The temperature wasn't that bad this winter. It was around freezing, 32 degrees, most of the winter give or take 5-10 degrees. There were definitely longer periods of cold days in Kansas than in Stockholm this winter but then Kansas would have several really nice days when we were still holding out around 32 degrees.
Winter Weather Gear - Adults & Kids
Black is a very popular color even during the summer but it is the most worn color in the winter. Everyone has black or dark pants and a dark coat. Most adults wear boots, skinny jeans, a sweater and then a coat and scarf on the way to work. The bigger the scarf the better.
One thing I have had to get used to is not wearing too many layers. Since I walk everywhere instead of driving my heart rate gets up higher so if I'm outside and walking for several minutes I'm not as cold as if I'm just sitting in my car. There is definitely a balance between too many layers and sweating and not enough layers and being frozen. I've mentioned this before but Swedes dress for the date on the calendar and not the actual temperature. Several times Jake and I have noticed on a nice day they are still in full winter gear even though it could be 55-60 degrees. And then in the summer if we have an usually cool day they will still be in tank tops and skirts.
If you are here in the winter you would see shoes like this all over Stockholm.
Jake has renamed Fridays to "Friday Night Tights" because you will see lots of girls in tights on Friday even in the middle of winter. He kept asking me when I was going to wear my tights around. #notgonnahappen
Kids wear outside pants like ski pants or a full piece suit in the winter.
Lots of reflectors on the suits since it is so dark in the winter.
This picture is from my volunteer school. You can see all the coats, outside shoes and outside pants hanging up.
Just because it is cold and dark doesn't mean the kids stay inside all winter. You will see tons of strollers on walks, at the park or to and from the store. In the winter most strollers have footmuffs or bags that look like sleeping bags for the kids to sit in. Some kids sit on reindeer skin or wool to stay warm in their strollers.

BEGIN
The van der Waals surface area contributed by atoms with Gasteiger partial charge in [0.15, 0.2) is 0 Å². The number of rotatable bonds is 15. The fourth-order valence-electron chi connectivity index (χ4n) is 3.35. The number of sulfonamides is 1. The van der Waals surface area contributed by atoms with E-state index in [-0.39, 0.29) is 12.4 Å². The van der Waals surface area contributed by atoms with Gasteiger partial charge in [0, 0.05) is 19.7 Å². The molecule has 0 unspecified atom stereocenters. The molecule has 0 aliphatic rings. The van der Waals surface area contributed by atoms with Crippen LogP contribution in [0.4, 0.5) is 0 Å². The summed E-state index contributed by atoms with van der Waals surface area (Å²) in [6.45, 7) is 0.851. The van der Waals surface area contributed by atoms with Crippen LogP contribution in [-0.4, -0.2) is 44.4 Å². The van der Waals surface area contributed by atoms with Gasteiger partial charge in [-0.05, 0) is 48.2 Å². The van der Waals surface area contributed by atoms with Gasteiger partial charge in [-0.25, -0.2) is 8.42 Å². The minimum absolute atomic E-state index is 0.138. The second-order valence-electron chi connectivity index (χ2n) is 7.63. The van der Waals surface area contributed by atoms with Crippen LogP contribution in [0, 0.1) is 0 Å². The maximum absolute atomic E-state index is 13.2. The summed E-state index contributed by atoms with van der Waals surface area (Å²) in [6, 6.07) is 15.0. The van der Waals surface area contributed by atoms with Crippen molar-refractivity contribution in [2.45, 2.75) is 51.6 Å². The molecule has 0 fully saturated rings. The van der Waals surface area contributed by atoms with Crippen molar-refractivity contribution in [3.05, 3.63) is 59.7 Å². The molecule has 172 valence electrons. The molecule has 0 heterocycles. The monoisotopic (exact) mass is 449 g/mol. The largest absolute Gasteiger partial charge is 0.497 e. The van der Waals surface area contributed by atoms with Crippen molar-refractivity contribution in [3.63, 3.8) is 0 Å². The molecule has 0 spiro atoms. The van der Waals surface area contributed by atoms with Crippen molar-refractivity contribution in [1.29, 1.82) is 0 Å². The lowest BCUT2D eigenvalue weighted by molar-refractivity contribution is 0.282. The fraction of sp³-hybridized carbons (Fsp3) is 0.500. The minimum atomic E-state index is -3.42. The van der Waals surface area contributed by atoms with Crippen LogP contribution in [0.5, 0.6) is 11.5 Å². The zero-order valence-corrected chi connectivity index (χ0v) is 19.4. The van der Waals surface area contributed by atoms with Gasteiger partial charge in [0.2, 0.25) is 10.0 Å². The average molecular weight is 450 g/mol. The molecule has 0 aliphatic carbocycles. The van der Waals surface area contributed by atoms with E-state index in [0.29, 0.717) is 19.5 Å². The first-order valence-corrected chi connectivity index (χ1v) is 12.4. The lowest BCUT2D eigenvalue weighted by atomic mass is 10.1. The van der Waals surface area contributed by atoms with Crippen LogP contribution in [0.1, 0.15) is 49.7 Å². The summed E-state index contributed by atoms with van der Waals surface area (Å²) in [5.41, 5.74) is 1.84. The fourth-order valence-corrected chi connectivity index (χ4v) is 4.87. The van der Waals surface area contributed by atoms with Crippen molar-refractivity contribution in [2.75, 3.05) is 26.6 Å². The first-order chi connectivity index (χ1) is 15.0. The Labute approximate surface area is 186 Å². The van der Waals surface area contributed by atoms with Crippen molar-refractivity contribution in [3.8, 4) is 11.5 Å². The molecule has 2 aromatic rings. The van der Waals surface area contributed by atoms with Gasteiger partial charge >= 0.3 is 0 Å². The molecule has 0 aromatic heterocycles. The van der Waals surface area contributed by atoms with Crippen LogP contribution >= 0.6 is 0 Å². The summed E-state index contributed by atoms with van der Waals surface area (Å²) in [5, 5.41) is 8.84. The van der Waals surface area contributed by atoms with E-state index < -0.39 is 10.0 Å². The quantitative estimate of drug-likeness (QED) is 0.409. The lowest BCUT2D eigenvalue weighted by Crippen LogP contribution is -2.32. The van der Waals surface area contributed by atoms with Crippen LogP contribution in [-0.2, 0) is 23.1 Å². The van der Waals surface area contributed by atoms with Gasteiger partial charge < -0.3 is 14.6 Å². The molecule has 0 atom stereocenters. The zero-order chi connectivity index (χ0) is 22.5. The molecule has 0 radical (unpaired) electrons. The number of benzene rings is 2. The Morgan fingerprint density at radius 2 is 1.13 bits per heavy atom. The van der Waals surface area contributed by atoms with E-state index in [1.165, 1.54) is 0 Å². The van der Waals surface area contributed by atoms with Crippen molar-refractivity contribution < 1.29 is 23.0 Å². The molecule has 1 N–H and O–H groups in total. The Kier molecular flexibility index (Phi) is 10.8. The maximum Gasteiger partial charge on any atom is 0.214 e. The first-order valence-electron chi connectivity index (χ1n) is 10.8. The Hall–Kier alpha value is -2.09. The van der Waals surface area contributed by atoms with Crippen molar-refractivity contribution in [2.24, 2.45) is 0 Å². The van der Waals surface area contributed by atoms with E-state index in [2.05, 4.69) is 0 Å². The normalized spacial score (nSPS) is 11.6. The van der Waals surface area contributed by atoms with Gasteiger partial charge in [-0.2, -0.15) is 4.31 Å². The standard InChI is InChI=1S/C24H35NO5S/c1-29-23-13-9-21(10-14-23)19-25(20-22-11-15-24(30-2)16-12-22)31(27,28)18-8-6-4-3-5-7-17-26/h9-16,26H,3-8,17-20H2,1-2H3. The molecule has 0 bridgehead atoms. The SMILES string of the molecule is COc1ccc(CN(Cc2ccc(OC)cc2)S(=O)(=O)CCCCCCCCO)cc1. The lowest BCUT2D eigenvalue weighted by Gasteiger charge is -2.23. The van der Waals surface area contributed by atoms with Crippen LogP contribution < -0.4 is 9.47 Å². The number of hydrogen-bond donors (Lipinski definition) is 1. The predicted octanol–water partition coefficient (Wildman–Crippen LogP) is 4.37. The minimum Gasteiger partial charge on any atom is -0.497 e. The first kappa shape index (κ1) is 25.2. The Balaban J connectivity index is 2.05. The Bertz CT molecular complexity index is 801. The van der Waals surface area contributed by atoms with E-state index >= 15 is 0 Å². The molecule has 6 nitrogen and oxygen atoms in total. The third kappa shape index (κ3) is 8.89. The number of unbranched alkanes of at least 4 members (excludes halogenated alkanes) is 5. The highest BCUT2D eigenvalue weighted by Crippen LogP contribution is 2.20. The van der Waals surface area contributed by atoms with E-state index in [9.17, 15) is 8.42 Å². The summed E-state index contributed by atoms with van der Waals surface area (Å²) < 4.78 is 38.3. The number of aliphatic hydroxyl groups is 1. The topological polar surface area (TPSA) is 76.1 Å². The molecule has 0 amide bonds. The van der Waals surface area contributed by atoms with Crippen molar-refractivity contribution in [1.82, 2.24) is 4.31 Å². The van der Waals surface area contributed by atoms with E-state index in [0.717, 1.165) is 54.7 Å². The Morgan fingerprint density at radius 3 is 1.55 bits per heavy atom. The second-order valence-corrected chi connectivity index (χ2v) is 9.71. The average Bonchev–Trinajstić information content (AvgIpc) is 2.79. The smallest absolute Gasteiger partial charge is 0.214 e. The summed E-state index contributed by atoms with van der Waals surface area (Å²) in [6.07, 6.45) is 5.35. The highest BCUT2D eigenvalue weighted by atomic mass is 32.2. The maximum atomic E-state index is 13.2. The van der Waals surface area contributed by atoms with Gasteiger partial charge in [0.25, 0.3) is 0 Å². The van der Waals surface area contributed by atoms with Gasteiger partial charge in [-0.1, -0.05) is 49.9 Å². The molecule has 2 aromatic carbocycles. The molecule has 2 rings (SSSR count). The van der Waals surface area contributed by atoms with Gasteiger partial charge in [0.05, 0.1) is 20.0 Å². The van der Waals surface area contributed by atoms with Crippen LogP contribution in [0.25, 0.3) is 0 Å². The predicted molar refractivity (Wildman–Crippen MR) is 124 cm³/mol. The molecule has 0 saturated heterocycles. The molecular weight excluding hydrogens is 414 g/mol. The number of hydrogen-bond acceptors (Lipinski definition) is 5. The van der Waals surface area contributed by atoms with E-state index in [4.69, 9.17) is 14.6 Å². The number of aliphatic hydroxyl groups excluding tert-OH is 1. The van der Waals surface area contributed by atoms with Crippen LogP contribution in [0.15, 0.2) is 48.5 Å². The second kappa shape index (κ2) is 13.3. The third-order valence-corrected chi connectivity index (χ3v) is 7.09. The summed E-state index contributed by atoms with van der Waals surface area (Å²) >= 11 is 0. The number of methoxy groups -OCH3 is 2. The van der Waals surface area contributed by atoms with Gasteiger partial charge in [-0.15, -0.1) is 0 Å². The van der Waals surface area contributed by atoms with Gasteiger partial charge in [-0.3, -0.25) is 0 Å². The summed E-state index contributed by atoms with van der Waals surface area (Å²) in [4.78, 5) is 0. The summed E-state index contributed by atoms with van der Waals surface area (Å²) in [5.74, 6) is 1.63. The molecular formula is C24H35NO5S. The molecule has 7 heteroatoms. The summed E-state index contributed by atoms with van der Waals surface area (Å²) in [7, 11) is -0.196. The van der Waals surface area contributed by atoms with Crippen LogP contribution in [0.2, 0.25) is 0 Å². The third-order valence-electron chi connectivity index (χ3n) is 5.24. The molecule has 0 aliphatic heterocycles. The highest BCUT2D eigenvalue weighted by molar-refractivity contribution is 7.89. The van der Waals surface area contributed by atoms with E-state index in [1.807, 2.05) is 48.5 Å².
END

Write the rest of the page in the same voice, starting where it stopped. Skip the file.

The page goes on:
Gray modeling an awesome lion hat and the black puffy thing is his footmuff.
Not a great picture but can you see the kid standing on the board on the back of the stroller? Those riding boards are really popular here.Sledding & Helmets
Last winter we walked around one weekend in the snow just to get some fresh air. We stopped by a park and saw tons of kids sledding. The first thing I noticed was that almost all of them were wearing helmets. I was impressed and then wondered why we don't do that in the US. Maybe it doesn't snow enough in Kansas so people don't regularly go sledding in the winter like they do here but it just seems like wearing helmets would be a good idea. Kids wear helmets for sledding, skiing and ice skating. Pretty much any outdoor activity where they could bump their head they wear a helmet.
See the yellow on the right-hand side of the picture? They wrapped the tree to protect kids from hitting it. They did that with several trees and other hazardous things.
This sled is awesome and about $80.
Notice all the strollers? Just because it is cold and there is snow on the ground doesn't mean you stay inside.
They also have really awesome sleds here which isn't surprising. We saw kids jumping stairs at one park which was fun. Some of the sleds have steering wheels that actually work so they can decide where to go. We went back to the same park this winter to watch the kids sledding. Jake really wanted to ask someone if he could go down the hill but we are in Stockholm and talking to strangers is a no-no.
Video of the kids sledding and jumping over the stairs.I've also seen parents pulling their kids in sleds on the way to and from daycare or school. Seems like a great idea to me. Kids easily slip and fall and this way you don't have to worry about the kid falling and you can walk as quickly as you can in the snow without worrying about your child. I wonder if people in the US who walk their kids to daycare or school ever do this.
Sidewalks, Bike Paths and Gravel
I have been very impressed with how clear the sidewalks and bike paths have been. (Taxes might not be the devil after all . . . cough, cough.) The city is really quick to plow the roads as well as the sidewalks and the bike paths. The bike paths are typically just a clear as the roads. They use four-wheelers or tractors with snow plows on the front to clear the sidewalks and bike paths.